Musharraf: Once Pakistan's strongman, now a prisoner
He came back from self-imposed exile hoping for another stint in power but found himself under arrest instead. Former Pakistan president Pervez...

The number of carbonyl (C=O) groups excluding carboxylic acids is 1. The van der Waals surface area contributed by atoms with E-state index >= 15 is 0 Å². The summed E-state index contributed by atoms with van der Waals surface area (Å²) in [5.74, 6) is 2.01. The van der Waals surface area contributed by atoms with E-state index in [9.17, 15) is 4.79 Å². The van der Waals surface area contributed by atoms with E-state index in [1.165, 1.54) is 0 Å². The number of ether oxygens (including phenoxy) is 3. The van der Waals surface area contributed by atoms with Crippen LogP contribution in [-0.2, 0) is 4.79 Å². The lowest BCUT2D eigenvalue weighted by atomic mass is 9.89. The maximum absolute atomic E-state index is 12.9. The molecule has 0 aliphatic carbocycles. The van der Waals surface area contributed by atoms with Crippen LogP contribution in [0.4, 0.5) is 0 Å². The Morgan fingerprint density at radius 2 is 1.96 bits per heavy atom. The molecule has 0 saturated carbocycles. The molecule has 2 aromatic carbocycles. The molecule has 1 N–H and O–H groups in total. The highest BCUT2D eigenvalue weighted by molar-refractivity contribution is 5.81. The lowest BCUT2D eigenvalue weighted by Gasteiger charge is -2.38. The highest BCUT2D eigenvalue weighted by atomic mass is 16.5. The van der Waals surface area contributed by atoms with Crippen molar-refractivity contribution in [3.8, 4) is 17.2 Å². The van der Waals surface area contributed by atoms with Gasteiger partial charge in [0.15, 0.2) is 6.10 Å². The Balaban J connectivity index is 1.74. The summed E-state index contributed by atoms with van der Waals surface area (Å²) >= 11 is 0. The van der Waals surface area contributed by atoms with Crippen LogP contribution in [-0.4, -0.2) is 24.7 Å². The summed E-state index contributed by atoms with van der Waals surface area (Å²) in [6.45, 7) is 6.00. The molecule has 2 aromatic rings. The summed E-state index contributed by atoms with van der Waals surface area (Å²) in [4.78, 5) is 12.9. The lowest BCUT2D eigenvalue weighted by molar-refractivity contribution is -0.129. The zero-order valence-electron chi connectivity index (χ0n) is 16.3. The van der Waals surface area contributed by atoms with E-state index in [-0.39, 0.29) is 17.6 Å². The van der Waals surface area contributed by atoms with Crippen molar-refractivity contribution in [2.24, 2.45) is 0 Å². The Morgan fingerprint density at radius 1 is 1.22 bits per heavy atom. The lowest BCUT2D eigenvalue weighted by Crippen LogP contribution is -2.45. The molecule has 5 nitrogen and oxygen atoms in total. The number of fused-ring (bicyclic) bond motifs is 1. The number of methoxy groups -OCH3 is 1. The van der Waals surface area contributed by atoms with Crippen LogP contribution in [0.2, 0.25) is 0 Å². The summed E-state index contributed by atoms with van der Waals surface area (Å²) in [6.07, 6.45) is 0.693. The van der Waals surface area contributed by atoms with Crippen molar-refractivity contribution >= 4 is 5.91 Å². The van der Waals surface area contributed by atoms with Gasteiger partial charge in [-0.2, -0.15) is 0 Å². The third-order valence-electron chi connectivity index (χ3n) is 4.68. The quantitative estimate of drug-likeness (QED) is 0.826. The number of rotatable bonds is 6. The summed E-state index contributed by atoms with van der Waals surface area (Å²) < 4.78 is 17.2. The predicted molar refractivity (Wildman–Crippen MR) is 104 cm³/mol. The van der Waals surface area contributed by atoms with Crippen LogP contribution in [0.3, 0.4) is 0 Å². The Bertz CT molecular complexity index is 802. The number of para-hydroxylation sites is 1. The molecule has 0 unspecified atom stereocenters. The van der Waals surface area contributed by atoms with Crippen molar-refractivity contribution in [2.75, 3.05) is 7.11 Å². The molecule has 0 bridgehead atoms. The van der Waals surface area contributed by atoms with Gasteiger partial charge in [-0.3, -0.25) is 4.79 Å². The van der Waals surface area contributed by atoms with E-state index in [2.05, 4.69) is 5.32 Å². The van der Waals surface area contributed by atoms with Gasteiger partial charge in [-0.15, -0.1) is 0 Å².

He came back from self-imposed exile hoping for another stint in power but found himself under arrest instead. Former Pakistan president Pervez Musharraf was taken into custody from his farmhouse here and produced in court like a common prisoner Friday, a day after he fled the Islamabad High Court to escape arrest. Musharraf, 69, who returned last month after four years looking to win political power in the upcoming elections, was at end of day at the police headquarters. On Thursday, the flamboyant politician had been whisked away from the Islamabad High Court premises after the court had ordered his arrest for illegally confining senior judges in 2007. Speaking to Geo News, a confident Musharraf said he returned to Pakistan out of his own will and respects the courts. He expressed his determination to face the consequences. But the future for Musharraf, who ruled for nearly a decade after he grabbed power in a bloodless coup in 1999, is uncertain. He was arrested from his home in Chak Shahzad on the outskirts of Islamabad and taken to the police headquarters where he is expected to remain for the next two days till he is presented before an Anti-Terrorism Court. According to the law, anyone granted a transit remand must be kept within police jurisdiction. Earlier in the morning, the former president was presented before judicial magistrate Raja Abbas Shah at the Islamabad District Court. TV images showed a bespectacled Musharraf, wearing a sleeveless jacket, being escorted by police personnel. His home has been declared a sub-jail. The judge also added a clause pertaining to terrorism in the list of charges against the former army strongman, reported Dawn. The court noted that the retired army chief could not be given bail because the charges include terrorism. Muhammad Amjad, a spokesperson for Musharraf's political party All Pakistan Muslim League, said the magistrate had ordered Musharraf to appear before an anti-terrorism court in Rawalpindi after two days. "Musharraf himself surrendered before the court Friday morning," Amjad said and denied reports he had been arrested prior to going to court. The case in which Musharraf was arrested was based on an FIR against the retired general registered in Aug 11, 2009 on the complaint of Chaudhry Mohammad Aslam Ghumman, an advocate. He had asked the police to initiate legal proceedings against Musharraf for detaining over 60 judges, including Chief Justice Iftikhar Muhammad Chaudhry, after proclamation of a state of emergency in the country Nov 3, 2007. Xinhua recalled that the judges had refused to take oath under a provisional constitutional order initiated by Musharraf. A lower court had previously issued an arrest warrant for Musharraf as he failed to appear before the court despite several orders. Is this the end of the political road for Musharraf, analysts asked as the events unfolded. Musharraf had returned to Pakistan after four years in Britain and the UAE to lead his All Pakistan Muslim League in the May 11 parliamentary elections. But all four applications to contest the polls, including from Islamabad, have been rejected by the Election Commission. Courts in the country have disqualified Musharraf from contesting parliamentary elections for suspending the constitution and imposing emergency in 2007 during his rule, effectively ending any chances of a political splash. Besides, he faces other serious cases, including treason charges for imposing emergency rule, the 2007 assassination of former premier Benazir Bhutto and the killing of Baloch leader Nawab Akbar Bugti in 2006. Musharraf, who seized power in a coup in 1999 and resigned in August 2008 to avoid impeachment by the parliament, has denied all the charges and vowed to defend himself in courts.